When actor Salman Khan was acquitted by the Bombay High Court last year in the drunken driving case—in which he was convicted by the lower court for running over five people and killing one—apart from the public anger against the police and the prosecution for doing a shoddy job, the question uppermost on most minds was why the judge did nothing. If Salman’s lawyers tried to cast doubt on the allegation that he was drunk, surely the judge needed to have asked them about the restaurant bill charged to the actor which showed drinks had been bought? If key prosecution witnesses turned hostile, disappeared and then reappeared while claiming he was being hounded, surely this is something the judge needed to consider? And how did case files and original statements so critical to the case disappear? While the sad twists and turns of this and other such cases made for riveting cinema of the Jolly LLB type—that was actually based on the Sanjeev Nanda hit-and-run case, though—the fact that the Salman acquittal is not unique is a sad reflection on the justice system.
It is to take care of precisely such eventualities that, more than 13 years ago, the Justice VS Malimath committee on reforming the criminal justice system suggested a series of far-reaching reforms, the most important of which was to combine the best of the adversarial system that we follow in India with elements of the inquisitorial system followed in European nations like France and Germany. At its heart is the recommendation that the code of criminal procedure be amended to ensure that it is the duty of ‘every functionary of the criminal justice system …to actively pursue the quest for truth’. There are, and will always remain, the issue of shortage of judges and inadequately staffed police forces that need to be dealt with, but Malimath’s main recommendation was that the law be changed to allow judges to direct the investigation to prevent the abuse of process. This includes supervising the inquiry by the police, asking for more investigations into certain aspects of the case and finding ways to ensure witnesses don’t turn hostile—one possibility is that certain types of witnesses give their evidence in the form of affidavits and these be challenged primarily by way of counter-affidavits.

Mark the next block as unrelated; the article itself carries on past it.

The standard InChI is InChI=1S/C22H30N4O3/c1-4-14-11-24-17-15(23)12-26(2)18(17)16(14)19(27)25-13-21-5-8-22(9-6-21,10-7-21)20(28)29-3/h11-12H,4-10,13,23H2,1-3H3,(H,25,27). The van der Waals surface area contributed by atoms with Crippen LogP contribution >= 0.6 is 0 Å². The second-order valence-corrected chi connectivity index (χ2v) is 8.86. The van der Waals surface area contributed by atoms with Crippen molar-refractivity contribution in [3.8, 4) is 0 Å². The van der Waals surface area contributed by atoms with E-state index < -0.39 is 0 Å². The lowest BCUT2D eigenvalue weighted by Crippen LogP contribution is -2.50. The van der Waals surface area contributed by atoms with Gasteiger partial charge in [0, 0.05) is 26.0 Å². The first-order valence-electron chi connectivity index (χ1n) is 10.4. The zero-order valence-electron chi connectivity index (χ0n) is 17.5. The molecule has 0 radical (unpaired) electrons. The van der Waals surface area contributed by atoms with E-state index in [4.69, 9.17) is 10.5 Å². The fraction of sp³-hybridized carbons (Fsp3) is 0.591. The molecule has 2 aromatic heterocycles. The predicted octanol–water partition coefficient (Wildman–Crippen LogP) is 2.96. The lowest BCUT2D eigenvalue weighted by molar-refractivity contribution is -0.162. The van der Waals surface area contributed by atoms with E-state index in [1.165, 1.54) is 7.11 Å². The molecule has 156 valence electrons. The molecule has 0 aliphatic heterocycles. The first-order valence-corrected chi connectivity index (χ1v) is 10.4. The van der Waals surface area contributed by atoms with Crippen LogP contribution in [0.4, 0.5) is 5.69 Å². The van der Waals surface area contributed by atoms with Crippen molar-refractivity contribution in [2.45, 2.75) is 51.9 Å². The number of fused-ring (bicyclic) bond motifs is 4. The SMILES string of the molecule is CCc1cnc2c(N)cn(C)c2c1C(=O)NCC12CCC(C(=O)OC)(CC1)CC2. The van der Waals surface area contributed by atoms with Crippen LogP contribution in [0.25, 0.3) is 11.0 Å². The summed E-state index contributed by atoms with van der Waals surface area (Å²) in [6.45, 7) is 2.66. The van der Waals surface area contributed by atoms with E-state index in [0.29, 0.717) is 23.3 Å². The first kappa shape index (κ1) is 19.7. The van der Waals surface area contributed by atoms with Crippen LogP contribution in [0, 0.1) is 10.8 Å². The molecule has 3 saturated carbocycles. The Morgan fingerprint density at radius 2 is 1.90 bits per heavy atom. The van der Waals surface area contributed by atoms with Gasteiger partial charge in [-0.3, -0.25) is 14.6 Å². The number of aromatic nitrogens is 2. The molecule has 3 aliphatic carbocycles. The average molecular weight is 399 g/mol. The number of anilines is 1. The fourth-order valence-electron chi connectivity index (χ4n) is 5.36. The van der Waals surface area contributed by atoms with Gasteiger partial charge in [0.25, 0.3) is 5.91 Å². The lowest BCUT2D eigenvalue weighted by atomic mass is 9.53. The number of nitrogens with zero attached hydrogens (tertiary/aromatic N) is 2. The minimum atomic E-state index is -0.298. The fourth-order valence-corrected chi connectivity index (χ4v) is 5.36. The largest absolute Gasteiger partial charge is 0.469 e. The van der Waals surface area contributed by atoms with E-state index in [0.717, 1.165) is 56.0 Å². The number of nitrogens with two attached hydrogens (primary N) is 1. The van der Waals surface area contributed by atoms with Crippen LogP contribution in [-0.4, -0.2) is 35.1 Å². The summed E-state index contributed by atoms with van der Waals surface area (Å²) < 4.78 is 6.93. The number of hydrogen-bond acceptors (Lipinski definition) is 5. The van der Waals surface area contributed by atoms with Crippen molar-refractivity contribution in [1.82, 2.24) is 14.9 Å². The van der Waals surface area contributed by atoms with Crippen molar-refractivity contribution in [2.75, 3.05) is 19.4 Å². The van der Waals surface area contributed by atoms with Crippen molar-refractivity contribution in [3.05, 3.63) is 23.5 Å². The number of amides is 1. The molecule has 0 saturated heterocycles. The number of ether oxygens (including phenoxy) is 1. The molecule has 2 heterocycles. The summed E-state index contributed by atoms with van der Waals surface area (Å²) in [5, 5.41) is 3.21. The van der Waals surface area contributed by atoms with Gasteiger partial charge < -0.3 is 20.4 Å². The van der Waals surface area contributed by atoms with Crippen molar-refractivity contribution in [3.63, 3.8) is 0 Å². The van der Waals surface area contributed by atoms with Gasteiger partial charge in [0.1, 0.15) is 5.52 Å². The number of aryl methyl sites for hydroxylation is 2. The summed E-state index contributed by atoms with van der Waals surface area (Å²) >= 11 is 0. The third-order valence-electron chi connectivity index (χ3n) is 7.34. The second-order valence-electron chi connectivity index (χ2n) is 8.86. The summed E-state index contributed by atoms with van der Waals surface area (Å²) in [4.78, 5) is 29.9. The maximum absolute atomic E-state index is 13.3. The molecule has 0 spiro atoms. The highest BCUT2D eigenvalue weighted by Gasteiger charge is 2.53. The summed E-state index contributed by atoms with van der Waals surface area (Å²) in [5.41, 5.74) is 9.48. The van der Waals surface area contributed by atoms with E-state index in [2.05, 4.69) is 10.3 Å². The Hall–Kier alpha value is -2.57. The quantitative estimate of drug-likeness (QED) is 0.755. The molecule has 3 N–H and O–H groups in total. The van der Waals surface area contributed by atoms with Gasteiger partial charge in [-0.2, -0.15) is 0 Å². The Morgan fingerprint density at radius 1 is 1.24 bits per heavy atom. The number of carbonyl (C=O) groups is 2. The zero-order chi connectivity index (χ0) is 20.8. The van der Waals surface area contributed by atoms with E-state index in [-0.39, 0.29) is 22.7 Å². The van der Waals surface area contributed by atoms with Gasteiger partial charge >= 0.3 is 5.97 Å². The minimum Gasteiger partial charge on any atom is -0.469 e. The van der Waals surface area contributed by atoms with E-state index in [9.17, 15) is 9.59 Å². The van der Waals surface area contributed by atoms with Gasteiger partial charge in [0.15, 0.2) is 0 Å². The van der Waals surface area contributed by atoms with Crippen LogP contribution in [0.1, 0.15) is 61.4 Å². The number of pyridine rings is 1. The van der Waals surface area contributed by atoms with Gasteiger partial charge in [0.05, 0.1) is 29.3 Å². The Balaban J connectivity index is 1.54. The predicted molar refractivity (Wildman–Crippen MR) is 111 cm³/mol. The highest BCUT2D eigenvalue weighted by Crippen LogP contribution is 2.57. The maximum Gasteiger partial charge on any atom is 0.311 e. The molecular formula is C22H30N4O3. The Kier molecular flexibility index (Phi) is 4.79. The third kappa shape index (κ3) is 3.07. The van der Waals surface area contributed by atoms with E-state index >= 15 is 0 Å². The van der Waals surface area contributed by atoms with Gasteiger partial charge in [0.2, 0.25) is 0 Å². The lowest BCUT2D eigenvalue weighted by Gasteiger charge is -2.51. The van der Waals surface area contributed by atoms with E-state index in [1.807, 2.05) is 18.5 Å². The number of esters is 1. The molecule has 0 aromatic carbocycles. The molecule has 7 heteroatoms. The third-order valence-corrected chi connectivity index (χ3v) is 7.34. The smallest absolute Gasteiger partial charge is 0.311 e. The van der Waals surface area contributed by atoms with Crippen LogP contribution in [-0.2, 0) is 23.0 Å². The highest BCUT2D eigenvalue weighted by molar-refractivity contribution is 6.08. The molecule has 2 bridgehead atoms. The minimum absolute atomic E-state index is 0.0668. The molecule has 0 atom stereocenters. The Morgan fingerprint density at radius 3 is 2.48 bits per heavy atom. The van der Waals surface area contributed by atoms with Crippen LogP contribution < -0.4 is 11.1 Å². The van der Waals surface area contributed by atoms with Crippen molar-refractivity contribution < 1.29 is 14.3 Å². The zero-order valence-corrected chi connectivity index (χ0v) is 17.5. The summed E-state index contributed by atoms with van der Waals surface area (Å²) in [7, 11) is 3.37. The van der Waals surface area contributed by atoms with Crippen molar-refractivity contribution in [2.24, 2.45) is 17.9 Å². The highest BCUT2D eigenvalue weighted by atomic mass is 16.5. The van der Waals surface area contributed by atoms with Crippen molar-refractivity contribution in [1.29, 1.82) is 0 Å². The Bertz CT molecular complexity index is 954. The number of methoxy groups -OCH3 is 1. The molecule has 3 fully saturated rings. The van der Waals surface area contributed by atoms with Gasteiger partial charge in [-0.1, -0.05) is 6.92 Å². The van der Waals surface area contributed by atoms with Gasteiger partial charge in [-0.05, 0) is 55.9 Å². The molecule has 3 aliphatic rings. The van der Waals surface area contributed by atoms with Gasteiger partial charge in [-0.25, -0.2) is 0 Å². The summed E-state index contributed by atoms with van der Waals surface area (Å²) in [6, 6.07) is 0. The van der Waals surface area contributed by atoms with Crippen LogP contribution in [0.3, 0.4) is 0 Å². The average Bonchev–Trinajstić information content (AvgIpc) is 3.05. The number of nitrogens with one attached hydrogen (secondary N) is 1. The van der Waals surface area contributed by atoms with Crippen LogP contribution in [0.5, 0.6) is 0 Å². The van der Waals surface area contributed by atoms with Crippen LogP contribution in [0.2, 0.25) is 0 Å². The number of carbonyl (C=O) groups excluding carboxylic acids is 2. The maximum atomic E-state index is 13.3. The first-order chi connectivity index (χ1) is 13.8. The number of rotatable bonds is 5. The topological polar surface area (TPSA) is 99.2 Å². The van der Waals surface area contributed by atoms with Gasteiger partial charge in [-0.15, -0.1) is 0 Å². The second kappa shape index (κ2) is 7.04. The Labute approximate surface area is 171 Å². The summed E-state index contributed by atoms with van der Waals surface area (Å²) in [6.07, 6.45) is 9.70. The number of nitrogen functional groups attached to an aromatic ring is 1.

In the Malimath scheme of things, the judge is free to question the accused to elicit relevant information and draw his conclusions if there is no response—in the Salman case, in a post-Malimath situation, the judge could have confronted the actor with his restaurant bill and the key witness statements; he could have asked Salman how his driver surfaced so long after the event and claimed he had been at the wheel. Had judges been empowered to ask such basic questions—the judge in Jolly LLB, in fact, expressed frustration over his inability to take charge—in the Salman case, it is possible the case would have ended differently. Asking for a statement of prosecution to be served on the accused at the beginning of the trial and a defence statement replying to each specific allegation—another Malimath recommendation—will not only speed the trial, it will ensure no sudden surprises in the middle of the trial. When the advisory council of the national mission for justice delivery and legal reforms meets later this week to consider the Malimath recommendations along with others, hopefully, a quick decision will be reached—the country cannot afford to wait another 13 years.